First, the position and attitude of the LCAM images were obtained by the landing trajectory reconstruction. Then, a pixel-level point cloud was generated by the image dense matching technique34,35, and a DEM of the LCAM with a 5 cm spatial resolution within 80 m around the landing site was interpolated from the triangulated irregular network (TIN). Finally, the same resolution and coverage DOM of the LCAM was produced using the image reprojection technique with the DEM and EO parameters.
Similarly, we produced the DEM and DOM of the NCAM with a 2 cm spatial resolution within 30 m around the landing site using the NCAM images. The only difference for this process is that the GCPs were selected from the LCAM terrain data. Considering that the spatial resolution of the NCAM image is close to that of the descent camera terrain data, some small stones scattered around the landing site which can be easily identified were selected as GCPs to ensure the accuracy of the GCP selection (Fig. 9). A total of 14 GCPs were selected.
A total of 21,091 tie points were extracted using the image matching method. The RMS error of the reprojection error for all tie points is better than 0.2 pixels after the adjustment. The GCP horizontal RMS error is 0.017 m (1δ), and the vertical RMS error is 0.031 m (1δ) (Table 5). According to the positional relationship between the NCAM and the origin of the lander’s body coordinate system (LBCS), the horizontal position of the vertical projection of the LBCS origin in the LCAM terrain data is 177.5991°E, 45.4446°S, and the elevation value is −5935 m.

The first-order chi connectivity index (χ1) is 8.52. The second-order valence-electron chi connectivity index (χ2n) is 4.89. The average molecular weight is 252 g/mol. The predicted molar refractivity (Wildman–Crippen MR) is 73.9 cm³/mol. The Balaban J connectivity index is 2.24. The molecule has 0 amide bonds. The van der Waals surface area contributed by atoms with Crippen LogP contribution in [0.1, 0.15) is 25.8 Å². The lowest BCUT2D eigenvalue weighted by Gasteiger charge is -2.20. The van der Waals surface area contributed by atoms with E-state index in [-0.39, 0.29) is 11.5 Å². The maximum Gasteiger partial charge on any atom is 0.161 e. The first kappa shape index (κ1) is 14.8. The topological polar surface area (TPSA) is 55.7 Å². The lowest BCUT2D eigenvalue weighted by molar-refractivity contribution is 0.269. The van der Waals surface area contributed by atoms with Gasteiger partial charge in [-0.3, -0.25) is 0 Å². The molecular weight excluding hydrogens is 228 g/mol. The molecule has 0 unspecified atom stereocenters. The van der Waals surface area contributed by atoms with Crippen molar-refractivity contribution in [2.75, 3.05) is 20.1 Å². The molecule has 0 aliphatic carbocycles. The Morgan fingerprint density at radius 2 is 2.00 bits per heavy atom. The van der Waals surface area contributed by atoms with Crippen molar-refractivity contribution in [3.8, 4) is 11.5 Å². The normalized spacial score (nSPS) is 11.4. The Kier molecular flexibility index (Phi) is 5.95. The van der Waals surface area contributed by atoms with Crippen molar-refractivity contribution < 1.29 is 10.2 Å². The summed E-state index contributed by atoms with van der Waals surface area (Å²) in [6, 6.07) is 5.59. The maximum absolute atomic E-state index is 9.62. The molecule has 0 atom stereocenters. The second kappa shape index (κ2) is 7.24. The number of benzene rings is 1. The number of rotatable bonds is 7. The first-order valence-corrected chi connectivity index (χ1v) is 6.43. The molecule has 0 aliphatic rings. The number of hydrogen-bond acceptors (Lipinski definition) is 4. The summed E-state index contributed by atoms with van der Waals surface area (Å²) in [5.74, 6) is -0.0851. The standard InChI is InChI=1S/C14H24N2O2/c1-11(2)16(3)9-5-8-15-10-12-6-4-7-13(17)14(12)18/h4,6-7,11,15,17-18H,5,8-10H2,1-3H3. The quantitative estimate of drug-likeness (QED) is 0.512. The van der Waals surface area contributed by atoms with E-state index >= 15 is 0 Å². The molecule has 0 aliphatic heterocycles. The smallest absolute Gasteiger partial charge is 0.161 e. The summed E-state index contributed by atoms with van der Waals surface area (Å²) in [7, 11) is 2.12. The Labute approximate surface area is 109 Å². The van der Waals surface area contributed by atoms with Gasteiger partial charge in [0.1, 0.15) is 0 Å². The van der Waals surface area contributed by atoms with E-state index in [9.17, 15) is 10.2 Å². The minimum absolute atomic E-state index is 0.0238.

CE2TMap2015 and CE-4 images are available at the Data Publishing and Information Service System of China’s Lunar Exploration Program (http://moon.bao.ac.cn/). Datasets generated and/or analyzed during the current study are available from the corresponding author.
Li, S., Jiang, X. Q. & Tao, T. Guidance Summary and Assessment of the Chang’e-3 Powered Descent and Landing. J. Spacecraft Rockets 53, 258–277 (2016).
Zhang, H. H. et al. Guidance navigation and control for Chang’E-3 powered descent (in Chinese). Sci. Sin. Tech. 44, 377–384 (2014).